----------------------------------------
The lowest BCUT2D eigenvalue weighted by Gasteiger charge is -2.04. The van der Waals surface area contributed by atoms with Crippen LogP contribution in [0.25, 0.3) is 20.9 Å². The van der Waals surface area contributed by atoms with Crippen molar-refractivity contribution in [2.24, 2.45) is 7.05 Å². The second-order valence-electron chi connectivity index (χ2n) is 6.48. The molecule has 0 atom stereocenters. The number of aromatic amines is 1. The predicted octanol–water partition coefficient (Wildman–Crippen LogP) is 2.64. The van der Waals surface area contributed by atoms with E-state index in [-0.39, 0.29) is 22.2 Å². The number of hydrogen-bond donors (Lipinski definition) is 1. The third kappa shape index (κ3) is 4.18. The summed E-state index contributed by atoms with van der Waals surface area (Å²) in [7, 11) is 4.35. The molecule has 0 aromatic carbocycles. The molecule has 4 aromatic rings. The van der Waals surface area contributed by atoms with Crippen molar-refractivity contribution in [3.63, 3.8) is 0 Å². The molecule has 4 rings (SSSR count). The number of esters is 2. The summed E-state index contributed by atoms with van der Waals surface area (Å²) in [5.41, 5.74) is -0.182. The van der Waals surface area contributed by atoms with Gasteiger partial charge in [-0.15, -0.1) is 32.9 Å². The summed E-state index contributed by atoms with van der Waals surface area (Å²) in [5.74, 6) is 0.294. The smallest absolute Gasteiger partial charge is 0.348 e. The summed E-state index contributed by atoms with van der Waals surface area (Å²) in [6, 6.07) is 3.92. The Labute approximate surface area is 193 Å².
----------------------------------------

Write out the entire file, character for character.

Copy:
The lowest BCUT2D eigenvalue weighted by Gasteiger charge is -2.04. The van der Waals surface area contributed by atoms with Crippen LogP contribution in [0.25, 0.3) is 20.9 Å². The van der Waals surface area contributed by atoms with Crippen molar-refractivity contribution in [2.24, 2.45) is 7.05 Å². The second-order valence-electron chi connectivity index (χ2n) is 6.48. The molecule has 0 atom stereocenters. The number of aromatic amines is 1. The predicted octanol–water partition coefficient (Wildman–Crippen LogP) is 2.64. The van der Waals surface area contributed by atoms with E-state index in [-0.39, 0.29) is 22.2 Å². The number of hydrogen-bond donors (Lipinski definition) is 1. The third kappa shape index (κ3) is 4.18. The summed E-state index contributed by atoms with van der Waals surface area (Å²) in [7, 11) is 4.35. The molecule has 0 aromatic carbocycles. The molecule has 4 aromatic rings. The van der Waals surface area contributed by atoms with Crippen molar-refractivity contribution in [3.63, 3.8) is 0 Å². The molecule has 4 rings (SSSR count). The number of esters is 2. The summed E-state index contributed by atoms with van der Waals surface area (Å²) in [5.41, 5.74) is -0.182. The van der Waals surface area contributed by atoms with Gasteiger partial charge in [-0.15, -0.1) is 32.9 Å². The summed E-state index contributed by atoms with van der Waals surface area (Å²) in [5.74, 6) is 0.294. The smallest absolute Gasteiger partial charge is 0.348 e. The summed E-state index contributed by atoms with van der Waals surface area (Å²) in [6, 6.07) is 3.92. The Labute approximate surface area is 193 Å².